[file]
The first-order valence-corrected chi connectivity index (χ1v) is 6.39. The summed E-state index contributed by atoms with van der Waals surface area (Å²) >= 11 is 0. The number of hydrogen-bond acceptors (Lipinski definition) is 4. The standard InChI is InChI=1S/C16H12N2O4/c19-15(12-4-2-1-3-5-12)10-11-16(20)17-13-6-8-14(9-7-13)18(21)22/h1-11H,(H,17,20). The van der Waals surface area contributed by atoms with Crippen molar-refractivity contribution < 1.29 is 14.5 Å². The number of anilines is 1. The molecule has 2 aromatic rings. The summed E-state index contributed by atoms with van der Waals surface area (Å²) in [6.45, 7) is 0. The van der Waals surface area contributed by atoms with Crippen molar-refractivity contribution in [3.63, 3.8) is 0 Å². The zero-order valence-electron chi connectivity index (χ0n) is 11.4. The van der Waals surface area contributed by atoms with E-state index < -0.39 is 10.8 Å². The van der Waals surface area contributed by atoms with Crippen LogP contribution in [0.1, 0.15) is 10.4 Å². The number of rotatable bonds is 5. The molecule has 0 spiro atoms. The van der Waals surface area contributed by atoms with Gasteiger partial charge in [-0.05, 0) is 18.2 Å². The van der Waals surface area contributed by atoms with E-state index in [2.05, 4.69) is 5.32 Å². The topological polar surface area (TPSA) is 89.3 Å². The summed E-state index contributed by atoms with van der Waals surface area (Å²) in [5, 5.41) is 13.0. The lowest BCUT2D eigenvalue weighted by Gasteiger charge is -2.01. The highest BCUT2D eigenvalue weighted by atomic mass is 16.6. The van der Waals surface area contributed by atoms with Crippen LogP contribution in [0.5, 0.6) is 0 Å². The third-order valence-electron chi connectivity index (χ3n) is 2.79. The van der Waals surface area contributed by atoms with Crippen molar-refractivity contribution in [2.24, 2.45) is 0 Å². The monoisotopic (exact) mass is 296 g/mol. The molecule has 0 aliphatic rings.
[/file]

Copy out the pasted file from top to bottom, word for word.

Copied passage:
The first-order valence-corrected chi connectivity index (χ1v) is 6.39. The summed E-state index contributed by atoms with van der Waals surface area (Å²) >= 11 is 0. The number of hydrogen-bond acceptors (Lipinski definition) is 4. The standard InChI is InChI=1S/C16H12N2O4/c19-15(12-4-2-1-3-5-12)10-11-16(20)17-13-6-8-14(9-7-13)18(21)22/h1-11H,(H,17,20). The van der Waals surface area contributed by atoms with Crippen molar-refractivity contribution < 1.29 is 14.5 Å². The number of anilines is 1. The molecule has 2 aromatic rings. The summed E-state index contributed by atoms with van der Waals surface area (Å²) in [6.45, 7) is 0. The van der Waals surface area contributed by atoms with Crippen molar-refractivity contribution in [3.63, 3.8) is 0 Å². The zero-order valence-electron chi connectivity index (χ0n) is 11.4. The van der Waals surface area contributed by atoms with E-state index < -0.39 is 10.8 Å². The van der Waals surface area contributed by atoms with Crippen LogP contribution in [0.1, 0.15) is 10.4 Å². The number of rotatable bonds is 5. The molecule has 0 spiro atoms. The van der Waals surface area contributed by atoms with Gasteiger partial charge in [-0.05, 0) is 18.2 Å². The van der Waals surface area contributed by atoms with E-state index in [2.05, 4.69) is 5.32 Å². The topological polar surface area (TPSA) is 89.3 Å². The summed E-state index contributed by atoms with van der Waals surface area (Å²) in [5, 5.41) is 13.0. The lowest BCUT2D eigenvalue weighted by Gasteiger charge is -2.01. The highest BCUT2D eigenvalue weighted by atomic mass is 16.6. The van der Waals surface area contributed by atoms with Crippen LogP contribution in [0.5, 0.6) is 0 Å². The third-order valence-electron chi connectivity index (χ3n) is 2.79. The van der Waals surface area contributed by atoms with Crippen molar-refractivity contribution in [2.24, 2.45) is 0 Å². The monoisotopic (exact) mass is 296 g/mol. The molecule has 0 aliphatic rings.